The primary cause of gingivitis gum disease is inadequate oral hygiene. This can be either substandard practices or an insufficient quantity of good practices. According to the American Dental Association, you should brush at least twice each day with an ADA-approved toothbrush and toothpaste, and rinse afterward with an ADA-approved mouthwash. Floss at least once daily, preferably just before bedtime so that bacteria doesn’t linger on the teeth and gums overnight. If brushing after each meal or snack isn’t feasible, then rinse your mouth thoroughly with plain water.
Several other factors can contribute to the onset of gum disease, such as:
- Lack of adequate hydration
- Tobacco use
- Prescription medications that have dry mouth as a side effect
- Illnesses such as cancer, diabetes, or HIV
- Hormonal fluctuations
- Poor dietary habits
Your mouth needs to be adequately hydrated so that bacteria can be removed throughout the day. You can do this by drinking ample amounts of clear water. Avoid sugary beverages or sodas since these are high in calories and only contribute to the problem. A diet that’s high in processed carbohydrates and sugars is a big contributor to gum disease as is tobacco use. Tobacco in any form damages the gums so they are unable to heal the way they should. It also contributes toxins to the mouth, placing an additional strain on the immune system. Severe illnesses can cause a compromised immune system, so the body is unable to ward off the disease-causing bacteria.
What Are the Most Common Signs of Gum Disease?
Although gum disease may be present for a long time without any symptoms, there are usually some signs that there’s a problem, such as:
- A persistent bad taste in the mouth
- Bite changes
- Habitual bad breath regardless of hygiene
- Receding gums
- Bleeding during or after brushing or flossing
- Inflamed, swollen, red, or painful gums
If you notice any or all of these symptoms, then you should make an appointment with your Atlanta dentist without delay. Although these symptoms may seem minor initially, they are the precursors to a more serious issue and shouldn’t be ignored.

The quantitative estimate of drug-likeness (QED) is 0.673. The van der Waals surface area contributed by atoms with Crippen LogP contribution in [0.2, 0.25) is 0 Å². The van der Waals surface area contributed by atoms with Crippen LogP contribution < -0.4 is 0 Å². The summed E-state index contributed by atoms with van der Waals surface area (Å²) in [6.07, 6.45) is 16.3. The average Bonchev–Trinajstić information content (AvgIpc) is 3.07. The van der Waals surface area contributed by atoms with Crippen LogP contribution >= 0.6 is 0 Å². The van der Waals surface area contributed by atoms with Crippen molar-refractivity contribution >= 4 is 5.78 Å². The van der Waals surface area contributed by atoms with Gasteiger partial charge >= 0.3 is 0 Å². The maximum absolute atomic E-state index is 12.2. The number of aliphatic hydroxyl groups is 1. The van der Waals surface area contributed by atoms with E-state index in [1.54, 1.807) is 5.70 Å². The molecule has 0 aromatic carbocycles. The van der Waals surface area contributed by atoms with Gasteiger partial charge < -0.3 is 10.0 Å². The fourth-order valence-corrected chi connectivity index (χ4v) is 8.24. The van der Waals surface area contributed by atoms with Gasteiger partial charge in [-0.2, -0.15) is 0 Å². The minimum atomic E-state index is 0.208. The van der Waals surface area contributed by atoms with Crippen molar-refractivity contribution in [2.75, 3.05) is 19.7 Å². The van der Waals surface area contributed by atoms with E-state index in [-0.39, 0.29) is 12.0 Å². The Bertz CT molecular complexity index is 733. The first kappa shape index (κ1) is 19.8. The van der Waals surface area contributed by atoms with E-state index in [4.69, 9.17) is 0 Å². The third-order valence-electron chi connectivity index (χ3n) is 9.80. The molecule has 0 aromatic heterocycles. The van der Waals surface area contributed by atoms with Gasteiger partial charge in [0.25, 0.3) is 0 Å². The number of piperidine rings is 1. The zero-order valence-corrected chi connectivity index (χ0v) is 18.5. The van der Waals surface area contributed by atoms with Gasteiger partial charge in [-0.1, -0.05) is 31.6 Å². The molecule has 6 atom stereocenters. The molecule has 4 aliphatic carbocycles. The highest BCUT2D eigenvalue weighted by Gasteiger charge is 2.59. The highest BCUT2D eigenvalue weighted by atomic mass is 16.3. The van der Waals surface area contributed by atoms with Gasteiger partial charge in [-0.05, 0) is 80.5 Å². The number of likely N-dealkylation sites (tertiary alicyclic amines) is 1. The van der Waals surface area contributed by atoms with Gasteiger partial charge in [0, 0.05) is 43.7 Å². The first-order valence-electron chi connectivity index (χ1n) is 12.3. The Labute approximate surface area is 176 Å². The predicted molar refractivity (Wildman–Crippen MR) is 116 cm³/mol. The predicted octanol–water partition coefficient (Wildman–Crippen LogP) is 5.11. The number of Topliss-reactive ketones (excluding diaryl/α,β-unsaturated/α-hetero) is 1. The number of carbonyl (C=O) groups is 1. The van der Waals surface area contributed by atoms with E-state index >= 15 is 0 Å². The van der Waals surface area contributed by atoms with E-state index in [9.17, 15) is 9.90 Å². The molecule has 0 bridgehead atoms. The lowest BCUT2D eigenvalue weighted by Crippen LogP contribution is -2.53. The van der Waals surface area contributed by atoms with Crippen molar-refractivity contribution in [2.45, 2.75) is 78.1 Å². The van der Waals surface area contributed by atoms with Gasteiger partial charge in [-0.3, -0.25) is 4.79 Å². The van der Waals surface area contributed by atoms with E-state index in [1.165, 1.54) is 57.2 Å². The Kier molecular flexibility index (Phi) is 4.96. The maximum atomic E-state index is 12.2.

Is Periodontal Disease the Same As Gum Disease?
Gum disease, also called gingivitis, is the first stage of gum disease, also called periodontal disease. When gum disease is diagnosed and treated in the early stage of gingivitis, it can be stopped and any damage can be reversed. Left untreated, however, periodontal disease will become periodontitis, and then advanced periodontitis, at which point your jawbone, your gums, and your teeth will have been destroyed. Since there are three types of advanced periodontitis, it’s important to see your dentist so the correct diagnosis can be made. Most people develop chronic periodontitis, but aggressive periodontitis can occur in otherwise healthy people, and it’s a very aggressive and destructive disease. Those who have compromised immune systems may develop necrotizing periodontitis, which will destroy all their tissues, so if you have gum disease, be sure to make an appointment with your Atlanta dentist without delay.
Are There Ways to Prevent Gum Disease?
Gum disease can be prevented through a program of good oral hygiene, regular dental checkups, and a healthy diet that minimizes processed sugars and carbohydrates. By maintaining your teeth and gums in a healthy manner, they’ll be more likely to last throughout your lifetime and you won’t need artificial replacements.